Frequently Asked Questions About COVID-19
COVID Resources, COVID testing and vaccination information
What is COVID-19?
COVID-19 is a new disease, caused by a novel (or new) coronavirus that has not previously been seen in humans. Because it is a new virus, scientists are learning more each day. Although most people who have COVID-19 have mild symptoms, COVID-19 can also cause severe illness and even death. Some groups, including older adults and people who have certain underlying medical conditions, are at increased risk of severe illness.
How does COVID-19 spread?
COVID-19 is thought to spread mainly through close contact from person to person, including between people who are physically near each other (within about 6 feet). People who are infected but do not show symptoms can also spread the virus to others. Cases of reinfection with COVID-19 have been reported but are rare. We are still learning about how the virus spreads and the severity of illness it causes.
COVID-19 spreads very easily from person to person
How easily a virus spreads from person to person can vary. The virus that causes COVID-19 appears to spread more efficiently than influenza but not as efficiently as measles, which is among the most contagious viruses known to affect people.
COVID-19 most commonly spreads during close contact
- People who are physically near (within 6 feet) a person with COVID-19 or have direct contact with that person are at greatest risk of infection.
- When people with COVID-19 cough, sneeze, sing, talk, or breathe they produce respiratory droplets. These droplets can range in size from larger droplets (some of which are visible) to smaller droplets. Small droplets can also form particles when they dry very quickly in the airstream.
- Infections occur mainly through exposure to respiratory droplets when a person is in close contact with someone who has COVID-19.
- Respiratory droplets cause infection when they are inhaled or deposited on mucous membranes, such as those that line the inside of the nose and mouth.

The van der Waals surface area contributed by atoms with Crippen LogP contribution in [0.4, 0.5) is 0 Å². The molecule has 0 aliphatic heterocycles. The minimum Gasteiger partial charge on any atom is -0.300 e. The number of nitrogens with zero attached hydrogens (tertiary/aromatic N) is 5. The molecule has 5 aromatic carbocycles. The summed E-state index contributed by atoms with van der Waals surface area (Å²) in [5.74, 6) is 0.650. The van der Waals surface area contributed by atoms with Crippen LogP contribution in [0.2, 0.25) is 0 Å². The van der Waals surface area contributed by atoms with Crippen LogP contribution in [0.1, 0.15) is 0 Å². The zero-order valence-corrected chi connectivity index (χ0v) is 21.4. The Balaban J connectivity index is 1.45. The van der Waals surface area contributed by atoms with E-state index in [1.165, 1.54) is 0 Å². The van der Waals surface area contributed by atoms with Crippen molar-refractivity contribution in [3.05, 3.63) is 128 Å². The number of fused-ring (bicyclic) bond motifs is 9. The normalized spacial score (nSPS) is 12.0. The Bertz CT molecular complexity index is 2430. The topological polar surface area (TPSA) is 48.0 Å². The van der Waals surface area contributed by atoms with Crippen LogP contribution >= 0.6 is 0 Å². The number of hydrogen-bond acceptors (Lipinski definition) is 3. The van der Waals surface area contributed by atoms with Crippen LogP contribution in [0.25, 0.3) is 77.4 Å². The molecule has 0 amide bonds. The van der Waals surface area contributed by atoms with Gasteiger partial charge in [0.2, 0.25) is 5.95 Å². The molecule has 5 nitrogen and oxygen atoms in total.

- As the respiratory droplets travel further from the person with COVID-19, the concentration of these droplets decreases. Larger droplets fall out of the air due to gravity. Smaller droplets and particles spread apart in the air.
- With passing time, the amount of infectious virus in respiratory droplets also decreases.
COVID-19 spreads less commonly through contact with contaminated surfaces
- Respiratory droplets can also land on surfaces and objects. It is possible that a person could get COVID-19 by touching a surface or object that has the virus on it and then touching their own mouth, nose, or eyes.
- Spread from touching surfaces is not thought to be a common way that COVID-19 spreads
COVID-19 rarely spreads between people and animals
- It appears that the virus that causes COVID-19 can spread from people to animals in some situations. CDC is aware of a small number of pets worldwide, including cats and dogs, reported to be infected with the virus that causes COVID-19, mostly after close contact with people with COVID-19. Learn what you should do if you have pets.
- At this time, the risk of COVID-19 spreading from animals to people is considered to be low.
How can I protect myself and others?
- Wear a mask to protect yourself and others and stop the spread of COVID-19.
- Stay at least 6 feet (about 2 arm lengths) from others who don’t live with you.
- Avoid crowds. The more people you are in contact with, the more likely you are to be exposed to COVID-19.
Avoid poorly ventilated spaces
- Avoid indoor spaces that do not offer fresh air from the outdoors as much as possible. If indoors, bring in fresh air by opening windows and doors, if possible.
Wash your hands often
- Wash your hands often with soap and water for at least 20 seconds especially after you have been in a public place, or after blowing your nose, coughing, or sneezing.
- It’s especially important to wash:
- Before eating or preparing food
- Before touching your face
- After using the restroom
- After leaving a public place
- After blowing your nose, coughing, or sneezing
- After handling your mask
- After changing a diaper
- After caring for someone sick
- After touching animals or pets
- If soap and water are not readily available, use a hand sanitizer that contains at least 60% alcohol. Cover all surfaces of your hands and rub them together until they feel dry.
- Avoid touching your eyes, nose, and mouth with unwashed hands.
Is it ok to donate blood?
In healthcare settings across the United States, donated blood is a lifesaving, essential part of caring for patients. The need for donated blood is constant, and blood centers are open and in urgent need of donations. CDC encourages people who are well to continue to donate blood if they are able, even if they are practicing social distancing because of COVID-19. CDC is supporting blood centers by providing recommendations that will keep donors and staff safe. Examples of these recommendations include spacing donor chairs 6 feet apart, thoroughly adhering to environmental cleaning practices, and encouraging donors to make donation appointments ahead of time.